Monster.com Gets Cracked, Fraudulent E-Mails Sent To Users
When I was in between jobs for the last few months, I found myself uploading my resume on Monster.com. Little did I know that it could potentially fall into the wrong hands: hackers, or in the context of computer networking, “crackers” and “phishers.” Researchers at Symantec Corporation plundered the user names and passwords from recruiters searching for job candidates.
“What phishers are trying to do these days is make them as realistic as possible, by adding specific information,” stated Patrick Martin, a product manager at Symantec Corp. “If they know you’ve submitted a resume to Monster, that makes it (seem) a little more legitimate.”
While this is a tremendous flaw in security, I could only imagine how much of a field day computer networking companies are having with this story. From Monster.com’s shoes, I could imagine them thinking that this is not the first time user data has been exposed.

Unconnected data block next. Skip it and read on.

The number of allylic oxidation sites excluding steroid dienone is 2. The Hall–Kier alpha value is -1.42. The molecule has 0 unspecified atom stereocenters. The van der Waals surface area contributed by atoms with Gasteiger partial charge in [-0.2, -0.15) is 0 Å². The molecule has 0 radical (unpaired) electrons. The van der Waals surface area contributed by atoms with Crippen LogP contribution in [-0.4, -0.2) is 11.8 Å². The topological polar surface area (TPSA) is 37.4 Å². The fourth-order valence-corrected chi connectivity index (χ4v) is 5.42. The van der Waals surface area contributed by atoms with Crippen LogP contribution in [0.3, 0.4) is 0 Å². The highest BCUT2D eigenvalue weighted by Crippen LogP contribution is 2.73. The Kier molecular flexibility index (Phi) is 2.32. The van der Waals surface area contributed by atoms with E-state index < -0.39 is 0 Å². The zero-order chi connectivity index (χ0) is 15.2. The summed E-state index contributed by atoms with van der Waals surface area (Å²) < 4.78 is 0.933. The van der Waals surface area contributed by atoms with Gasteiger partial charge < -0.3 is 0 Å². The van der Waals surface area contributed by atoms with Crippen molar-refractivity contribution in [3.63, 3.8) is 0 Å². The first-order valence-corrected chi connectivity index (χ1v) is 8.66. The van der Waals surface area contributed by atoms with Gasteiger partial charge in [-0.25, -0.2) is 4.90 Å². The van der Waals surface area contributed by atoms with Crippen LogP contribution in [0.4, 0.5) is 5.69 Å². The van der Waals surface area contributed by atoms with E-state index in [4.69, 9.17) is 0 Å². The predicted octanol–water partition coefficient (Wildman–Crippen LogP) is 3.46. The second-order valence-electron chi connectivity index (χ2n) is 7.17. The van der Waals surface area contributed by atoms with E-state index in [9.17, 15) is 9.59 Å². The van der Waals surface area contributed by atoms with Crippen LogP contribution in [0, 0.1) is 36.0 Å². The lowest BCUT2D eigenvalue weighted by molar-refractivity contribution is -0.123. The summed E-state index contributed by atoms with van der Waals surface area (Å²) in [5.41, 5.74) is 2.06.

However, Monster.com has just released a security notice on their website, so all users beware of fraudulent e-mails from recruiters.Â Below is a screen shot of Monster.com’s security notice:
 Totse.com: Bill Wall’s List of Computer Hacker IncidentsThis article was written by Amit Chowdhry. You can follow me at @amitchowdhry or on Google+ at +AmitChowdhry